We invited IB diploma graduates to reflect on post-IB life and offer perspectives on topics of their choosing. This is the second article in a series by Jasmine Jackson-Irwin, one of this year’s cohort of alumni contributing authors.
By Jasmine Jackson-Irwin
An IB alumna, a liberal arts graduate, and a tech salesperson walk into a room. What do these three have in common?
Surprise: they’re the same person, and that person is yours truly.
What good were all of those Internal Assessments? Sure, classroom debates in History of Americas were fun, but what good will it do in a few years?
You may walk into an introductory course on chemistry one morning, mesmerized at the possibility of life in lab, only to then find yourself lost in 20th century critical theory in a philosophy course later in the afternoon. The freedom to pursue a variety of courses can seem overwhelming. You might even experience moments of longing for the predetermined schedule of high school–hard to believe, right?
I can assure you that few things have better prepared you for this thrilling, albeit daunting, new adventure than an IB education.
Despite its initial hurdles, the magic of college remains the opportunity to take academic risks. You exist in an environment that not only facilitates, but encourages, challenging yourself with new topics and exploring different styles of learning. As someone only two years removed from undergrad, I can assure you that few things have better prepared you for this thrilling, albeit daunting, new adventure than an IB education. The critical thinking developed in Theory of Knowledge, combined with writing skills cemented by your Extended Essay–to name only a few examples–serve as an incomparable baseline of academic and personal ability to conquer a liberal arts education.
As your college graduation approaches, some may try to instill a sense of gloom and doom about the impending realities of the ‘real world.’
“The fun is over!”
“Time to stop learning and focus on working.”
I can attest that the learning does not stop, but how and what you learn does change. Change can be scary, and adjusting from the life of a full-time student to a working professional (or somewhere in between!) can be difficult. The beauty of entering the professional world, however, is that you oftentimes become reacquainted with experiential learning that may have been missing in recent years. Sound familiar? Experiential education opportunities pervade the DP and many of us grew accustomed to that hands-on approach in our early schooling.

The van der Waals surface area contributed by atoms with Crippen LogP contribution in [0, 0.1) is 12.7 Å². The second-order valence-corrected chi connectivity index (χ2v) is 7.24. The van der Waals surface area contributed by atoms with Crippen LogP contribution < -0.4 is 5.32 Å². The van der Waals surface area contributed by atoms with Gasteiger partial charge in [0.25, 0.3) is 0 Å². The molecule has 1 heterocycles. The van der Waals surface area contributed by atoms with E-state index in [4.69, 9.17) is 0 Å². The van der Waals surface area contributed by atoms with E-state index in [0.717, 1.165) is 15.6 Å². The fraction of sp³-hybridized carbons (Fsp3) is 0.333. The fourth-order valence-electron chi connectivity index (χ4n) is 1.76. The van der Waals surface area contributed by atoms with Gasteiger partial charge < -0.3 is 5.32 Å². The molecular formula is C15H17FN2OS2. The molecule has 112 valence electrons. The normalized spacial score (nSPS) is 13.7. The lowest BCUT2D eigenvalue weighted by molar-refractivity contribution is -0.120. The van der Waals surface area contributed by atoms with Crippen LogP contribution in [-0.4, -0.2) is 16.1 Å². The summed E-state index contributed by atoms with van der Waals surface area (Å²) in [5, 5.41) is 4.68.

If you asked me at the beginning of college if I saw myself having a career in tech, I probably would have laughed at you. Yet two years and two companies later, I am constantly amazed by the rapid growth and ingenuity in the industry, and everyday find myself learning more than the day prior. Through my current work I have embraced a learn-by-doing strategy that I first developed in IB vis-a-vis opportunities such as the Personal Project in the MYP, or CAS hours in the DP. When collaborating with teammates overseas, occasionally in my second language, or working with clients to solve complex problems affecting their business, I rely on creative thinking, a holistic approach to information gathering, and strong communication of thought to support my team and excel individually. Fortunately, though, I developed those skills many years ago as they rest at the core of my IB education.
The IB program is a rigorous exercise in perseverance, academic excellence, and commitment to personal development. As you find yourself in the throws of those final years of the program, moments of frustration and concern for the future will undoubtedly arise; but rest assured that you will continue to reap the benefits of this education and all of your hard work for years to come. Let your IB education serve as a stepping stone to a life of learning and exploration, not the end.
Jasmine Jackson-Irwin is a proud North Carolina native and recipient of the IB diploma from Parkland Magnet High School. As an undergraduate at the University of North Carolina – Chapel Hill, Jasmine paired her academic pursuits in Political Science and German Literature with extracurricular advocacy work, addressing issues in state and local politics, criminal justice reform, and international education. After graduating from Carolina, Jasmine made a professional jump into the tech industry and hopscotched across the United States, most recently landing in San Francisco. She can generally be found reading voraciously about the music industry, ranting about the superiority of Southern cuisine, and dancing in the corner of concert venues across the Bay Area.